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Eshelman expects better results in the season’s second-half

Tom Eshelman (Photo by Cheryl Pursell)
Tom Eshelman pitches against the Toledo Mud Hens on June 2, 2018 at Coca-Cola Park. (Photo by Cheryl Pursell)

Tom Eshelman is an optimistic guy. He’s struggled throughout the season but continues to look for answers and doesn’t place any blame anywhere other than squarely on himself. He’s also looking at the upside of what has been an agonizing season, finding little points of light in what others may consider another bad outing.

Never one to duck the media, Eshelman stood tall and answered questions following his final start of the first half of the season. He had gotten off to a good start but when all was said and done, he had surrendered five earned runs in 6 2/3 innings of work against Rochester. Not the best of outings – in fact, it pushed his 6.28 season ERA up to 6.32 – but he was still optimistic.

“Earlier in the season I was giving up five [runs] in two [innings]. Today I went 6 2/3, so that’s a plus for me. My job as a starter is to go deep into the game and if you’re not doing that, you’re not doing your job. For me, going 6 2/3 is a good thing for me,” said Eshelman after his start against the Red Wings.

The struggles for Eshelman are unusual. After all, he was the Phillies Paul Owens Award winner last season as the organization’s best minor league pitcher when he went a combined 13-3 with a 2.40 ERA between Double-A Reading and Triple-A Lehigh Valley. He walked just 18 batters in 150 innings compared to walking 27 in his 84 innings of work this season with Lehigh Valley. Last season, Eshelman threw three complete games and has averaged just under five innings per start, although he has shown a lot of progress in going 13 2/3 innings in his two starts before the break.

Again, in a positive tone, Eshelman has found out some important things about himself and how he pitches that he’s putting to use to make himself a better pitcher. He’s also kept it all in perspective as he looks to rebound in the second half and wind up with respectable numbers.

“It is what it is. Baseball is a game of failure and you have to learn from your failure. Look at Chris Davis right now, he’s going through it in the majors,” explained Eshelman. “Like I said, it’s a blessing in disguise because you get to learn something about yourself and I’m learning how to throw a pitch in a certain zone rather than expecting to have success with that pitch in the same spot every time.”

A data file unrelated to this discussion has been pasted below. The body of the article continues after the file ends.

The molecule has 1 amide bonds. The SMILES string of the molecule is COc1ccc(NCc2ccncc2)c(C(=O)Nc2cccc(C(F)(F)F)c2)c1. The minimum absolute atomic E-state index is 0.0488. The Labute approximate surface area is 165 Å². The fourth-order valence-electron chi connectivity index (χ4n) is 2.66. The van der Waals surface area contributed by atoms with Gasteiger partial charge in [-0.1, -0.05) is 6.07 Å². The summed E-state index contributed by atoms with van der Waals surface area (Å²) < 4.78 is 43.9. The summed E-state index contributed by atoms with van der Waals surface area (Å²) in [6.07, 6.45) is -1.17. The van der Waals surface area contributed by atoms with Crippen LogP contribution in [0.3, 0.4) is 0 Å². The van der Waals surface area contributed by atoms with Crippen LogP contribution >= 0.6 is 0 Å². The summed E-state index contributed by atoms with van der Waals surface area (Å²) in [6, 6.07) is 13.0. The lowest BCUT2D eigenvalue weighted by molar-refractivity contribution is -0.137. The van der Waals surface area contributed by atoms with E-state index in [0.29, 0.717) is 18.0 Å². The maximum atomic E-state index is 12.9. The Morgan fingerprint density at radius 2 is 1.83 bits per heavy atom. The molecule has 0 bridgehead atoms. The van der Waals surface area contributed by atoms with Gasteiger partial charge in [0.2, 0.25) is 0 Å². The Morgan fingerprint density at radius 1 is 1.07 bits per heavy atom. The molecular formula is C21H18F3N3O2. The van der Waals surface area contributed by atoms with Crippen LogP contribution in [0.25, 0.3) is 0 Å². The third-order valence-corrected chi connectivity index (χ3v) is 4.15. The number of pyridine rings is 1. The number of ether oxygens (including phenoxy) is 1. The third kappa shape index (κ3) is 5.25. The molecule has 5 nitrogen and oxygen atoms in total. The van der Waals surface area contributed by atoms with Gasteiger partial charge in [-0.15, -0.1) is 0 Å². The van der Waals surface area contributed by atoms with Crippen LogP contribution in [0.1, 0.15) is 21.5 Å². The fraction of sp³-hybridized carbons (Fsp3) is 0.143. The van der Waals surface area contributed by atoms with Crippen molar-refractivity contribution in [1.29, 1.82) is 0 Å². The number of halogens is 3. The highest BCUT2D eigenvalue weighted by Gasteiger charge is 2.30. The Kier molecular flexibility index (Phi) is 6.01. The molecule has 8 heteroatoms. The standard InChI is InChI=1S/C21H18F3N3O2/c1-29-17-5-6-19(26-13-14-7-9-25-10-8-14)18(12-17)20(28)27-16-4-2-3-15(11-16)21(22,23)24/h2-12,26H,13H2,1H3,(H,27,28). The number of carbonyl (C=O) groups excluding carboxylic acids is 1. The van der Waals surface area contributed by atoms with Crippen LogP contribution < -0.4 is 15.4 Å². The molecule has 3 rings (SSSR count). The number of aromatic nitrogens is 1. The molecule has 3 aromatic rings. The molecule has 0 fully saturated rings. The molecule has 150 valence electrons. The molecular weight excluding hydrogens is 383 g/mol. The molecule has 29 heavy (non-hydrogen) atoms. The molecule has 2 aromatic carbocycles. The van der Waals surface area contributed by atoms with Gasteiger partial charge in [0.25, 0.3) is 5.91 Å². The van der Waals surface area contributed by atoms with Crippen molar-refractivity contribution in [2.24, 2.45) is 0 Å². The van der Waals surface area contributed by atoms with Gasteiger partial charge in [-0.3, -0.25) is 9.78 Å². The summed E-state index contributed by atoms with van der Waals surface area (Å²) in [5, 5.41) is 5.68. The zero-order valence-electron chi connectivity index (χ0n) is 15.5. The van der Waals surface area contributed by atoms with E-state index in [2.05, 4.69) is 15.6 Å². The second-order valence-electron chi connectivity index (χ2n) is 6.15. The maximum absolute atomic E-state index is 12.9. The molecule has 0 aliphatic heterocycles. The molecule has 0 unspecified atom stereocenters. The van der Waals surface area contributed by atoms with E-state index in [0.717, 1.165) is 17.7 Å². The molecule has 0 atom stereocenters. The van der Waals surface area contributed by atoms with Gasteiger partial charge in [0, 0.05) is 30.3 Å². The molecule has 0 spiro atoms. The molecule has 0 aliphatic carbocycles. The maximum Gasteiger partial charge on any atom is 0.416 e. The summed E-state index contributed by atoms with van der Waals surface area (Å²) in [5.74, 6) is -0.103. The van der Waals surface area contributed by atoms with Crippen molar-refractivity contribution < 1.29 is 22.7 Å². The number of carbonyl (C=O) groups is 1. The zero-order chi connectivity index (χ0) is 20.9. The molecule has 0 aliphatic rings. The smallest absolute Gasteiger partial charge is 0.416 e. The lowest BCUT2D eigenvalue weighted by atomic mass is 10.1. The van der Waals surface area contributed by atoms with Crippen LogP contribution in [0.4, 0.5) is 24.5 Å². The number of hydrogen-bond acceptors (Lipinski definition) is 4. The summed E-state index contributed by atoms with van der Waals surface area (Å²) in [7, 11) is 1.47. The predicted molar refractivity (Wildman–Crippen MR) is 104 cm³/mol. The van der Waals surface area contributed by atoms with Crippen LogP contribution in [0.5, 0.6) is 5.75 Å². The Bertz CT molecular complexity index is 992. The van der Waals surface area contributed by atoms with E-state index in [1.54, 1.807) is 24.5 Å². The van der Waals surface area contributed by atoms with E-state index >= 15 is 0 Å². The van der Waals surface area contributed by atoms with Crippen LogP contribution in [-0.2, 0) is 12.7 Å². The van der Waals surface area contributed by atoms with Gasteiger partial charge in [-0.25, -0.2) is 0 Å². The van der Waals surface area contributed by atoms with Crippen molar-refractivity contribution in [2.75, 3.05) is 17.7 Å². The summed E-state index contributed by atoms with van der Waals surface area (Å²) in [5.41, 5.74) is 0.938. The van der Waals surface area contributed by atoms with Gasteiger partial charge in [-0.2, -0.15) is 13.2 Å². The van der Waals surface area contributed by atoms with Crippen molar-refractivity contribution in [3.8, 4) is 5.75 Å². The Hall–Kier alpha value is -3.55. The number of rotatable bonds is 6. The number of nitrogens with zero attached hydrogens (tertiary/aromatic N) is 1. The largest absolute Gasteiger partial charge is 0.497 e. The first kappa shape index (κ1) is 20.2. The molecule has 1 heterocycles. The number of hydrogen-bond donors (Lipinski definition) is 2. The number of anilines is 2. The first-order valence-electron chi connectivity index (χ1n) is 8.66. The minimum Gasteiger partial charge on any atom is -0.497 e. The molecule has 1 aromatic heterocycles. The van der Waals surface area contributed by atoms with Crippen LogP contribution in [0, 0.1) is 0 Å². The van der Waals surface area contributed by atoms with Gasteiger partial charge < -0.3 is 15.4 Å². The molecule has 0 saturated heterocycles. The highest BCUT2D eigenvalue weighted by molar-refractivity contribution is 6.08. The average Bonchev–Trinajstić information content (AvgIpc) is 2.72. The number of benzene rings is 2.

So just what has the problem been? When a pitcher goes from having the type of season that Eshelman did in 2017 to the one he’s working through this season, there’s something different. The first thought is injury but Eshelman is healthy and there’s no reason for concern about any issues. He has been adamant that if he was feeling something out of place he would let the coaches know.

In working with pitching coach Dave Lundquist and watching a lot of video, Eshelman and Lundquist zeroed in on the position of his thumb when he releases the ball as being a big part of the problem. It caused him to leave pitches up in the zone, cut down on the movement of his pitches and see a lot of balls get hit hard.

“I was coming to the zone with my thumb going toward the right-hander’s batter’s box, so everything was kind of going against me at that point. For me to understand that and get back on top of the ball and get downward action and have that action toward the lower part of the zone has helped.

“My mechanics for about a month were a little off and I’ve finally gotten back to being comfortable and I can throw certain pitches where I want them. That was part of it, but I’m finally keeping the ball down in the zone again and that’s been a big part of it.”

When the season started, it was figured that Eshelman would be up with Philadelphia when they needed someone to add to the rotation because of an injury or a slump. That didn’t happen. Instead, he’s seen pitchers leap frog over him to make their major league debuts and it’s likely that there will be others – Cole Irvin comes to mind – who will probably pass him on the turnpike between Lehigh Valley and Philadelphia.

The 24-year old isn’t bitter at all about being passed up. He understands the game and he understands that the best make it to the majors. He also understands that he hasn’t been the best and that he can learn from the guys who have been pitching well enough to make it to Philadelphia.

“I’m happy for them because they’re having great years and it’s fun for me to see them succeed and see what they’re doing to succeed helps me to see things in my game,” said Eshelman. “I think I’m in a good little zone right now and I just want to keep the momentum going. I’m in a good spot mentally and with all of my pitches and I just want to keep the momentum going.”

For now, it’s the little things that Eshelman can pick up from his game that are keeping him positive. Rather than focusing on sheer numbers, he’s looking at what he can do to help the ball club even while he struggles through his own issues.

“I’ve learned a lot about myself this year and what I can do and what I’m capable of and what I’m not capable of,” said Eshelman after the outing against Rochester. “I’ve learned some things that I can use in order to succeed and I think it’s a blessing in disguise, the struggles that I’ve gone through. I’ve been better in my last couple of starts with the exception of a couple little speed bumps in the way, but I was happy that I got deeper in the game and gave the bullpen a bit of a break.”

For Eshelman, the second half begins tonight with a start at home against the Buffalo Bisons.

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